Lightroom for the Road - Part 1
In 2007 a copy of Adobe Photoshop Lightroom was sent to me as a gift  by a friend.  At the time I had been “Living In Tin” for a little over a  year.  My travels over the course of that year had brought the  Airstream through almost every state in the U.S., and many photos were  taken and cataloged along the way.

As there was already a year dedicated to taking images from my  travels, a personal “system” of photo management had been created.  My  own workflow with Apple’s IPhoto, and I thought I was pretty well set.   So the copy of Lightroom that was sent to me was put away in a cabinet,  and there it remained for several months.

During the Fall of 2007 I received a free copy of Scott Kelby’s  “Adobe Photoshop Lightroom” book.  Don’t ask me how I won the free copy,  I honestly can’t remember how it came about.  But on one boring laundry  day I decided to bring the book with me for a little reading.  And  during the hour and a half it took to get my laundry done I read several  chapters and thought to myself, “I’ve been doing this all wrong!”  When  I finished my laundry I returned to the Airstream and immediately  installed Lightroom.

Photography on the Road

When setting out on any adventure these days it’s pretty safe to say  some type of camera comes along with us.  With smartphones in most  pockets, small point and shoots, mirror-less systems, or huge digital  SLRs, we’re all taking pictures.  And when you’re taking that epic road  trip you’re sure to be snapping away.  That’s great!  And digital has  made it so easy to capture and share amazing moments!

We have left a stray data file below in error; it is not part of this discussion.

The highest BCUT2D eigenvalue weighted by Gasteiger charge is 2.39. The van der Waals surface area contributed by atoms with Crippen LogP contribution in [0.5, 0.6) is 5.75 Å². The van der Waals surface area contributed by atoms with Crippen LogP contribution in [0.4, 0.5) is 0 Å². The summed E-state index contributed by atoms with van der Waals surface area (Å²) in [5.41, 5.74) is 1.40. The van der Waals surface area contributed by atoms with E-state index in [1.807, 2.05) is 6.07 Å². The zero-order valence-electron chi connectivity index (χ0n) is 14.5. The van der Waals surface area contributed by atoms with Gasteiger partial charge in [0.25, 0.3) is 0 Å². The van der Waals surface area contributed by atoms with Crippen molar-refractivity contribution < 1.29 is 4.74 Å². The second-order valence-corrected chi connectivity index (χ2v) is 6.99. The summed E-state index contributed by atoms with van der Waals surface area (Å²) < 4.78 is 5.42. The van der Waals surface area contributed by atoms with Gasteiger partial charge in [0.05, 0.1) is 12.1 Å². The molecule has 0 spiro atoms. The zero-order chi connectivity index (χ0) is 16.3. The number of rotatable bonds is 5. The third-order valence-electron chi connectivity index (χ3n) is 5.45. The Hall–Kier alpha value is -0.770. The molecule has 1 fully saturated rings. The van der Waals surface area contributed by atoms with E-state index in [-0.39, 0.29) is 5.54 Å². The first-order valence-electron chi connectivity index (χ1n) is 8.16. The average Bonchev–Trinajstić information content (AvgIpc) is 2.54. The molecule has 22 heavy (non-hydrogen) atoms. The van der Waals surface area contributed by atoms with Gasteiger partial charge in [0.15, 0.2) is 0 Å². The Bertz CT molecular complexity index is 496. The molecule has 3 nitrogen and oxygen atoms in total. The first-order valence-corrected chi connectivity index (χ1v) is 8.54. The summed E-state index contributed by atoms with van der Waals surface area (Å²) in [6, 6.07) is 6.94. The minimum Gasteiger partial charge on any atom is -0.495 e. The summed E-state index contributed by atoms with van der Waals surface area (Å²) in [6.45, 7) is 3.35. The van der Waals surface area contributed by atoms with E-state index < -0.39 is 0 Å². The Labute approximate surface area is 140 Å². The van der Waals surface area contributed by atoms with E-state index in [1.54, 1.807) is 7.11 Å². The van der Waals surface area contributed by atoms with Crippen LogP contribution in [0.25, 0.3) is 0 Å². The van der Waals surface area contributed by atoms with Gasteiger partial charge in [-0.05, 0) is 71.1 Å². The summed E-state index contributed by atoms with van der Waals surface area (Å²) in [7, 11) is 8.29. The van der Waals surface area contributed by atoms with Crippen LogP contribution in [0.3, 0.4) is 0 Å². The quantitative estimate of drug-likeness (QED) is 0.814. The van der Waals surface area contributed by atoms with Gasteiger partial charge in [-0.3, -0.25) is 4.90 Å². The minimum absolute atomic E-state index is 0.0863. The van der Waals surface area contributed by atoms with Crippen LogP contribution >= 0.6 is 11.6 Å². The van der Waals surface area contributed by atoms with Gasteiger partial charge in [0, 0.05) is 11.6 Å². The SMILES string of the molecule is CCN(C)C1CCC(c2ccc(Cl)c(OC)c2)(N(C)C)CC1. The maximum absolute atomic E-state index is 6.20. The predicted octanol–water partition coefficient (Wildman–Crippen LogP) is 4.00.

What isn’t great is the giant stockpile of images when it’s all said  and done.  Thanks to digital we can fire away for hours on end.  Memory  cards can literally store thousands of images, and since we can just  re-format the card, who cares how many shots we take, right?

While digital lets us fire away, it presents a new problem.  Too many  images to manage.  More importantly, how do we even begin to manage  vast libraries of our vacation and travel photos?

The answer is simple.  Adobe Photoshop Lightroom.  It’s the best  image management platform I’ve ever used, simple to learn, and  incredibly powerful.  For the average photographer traveling for  vacation, or as a full time lifestyle, Lightroom will cover 99% of your  image management and editing needs.  Most people will never need the  full version of Photoshop, and Lightroom will get the whole job done for  you.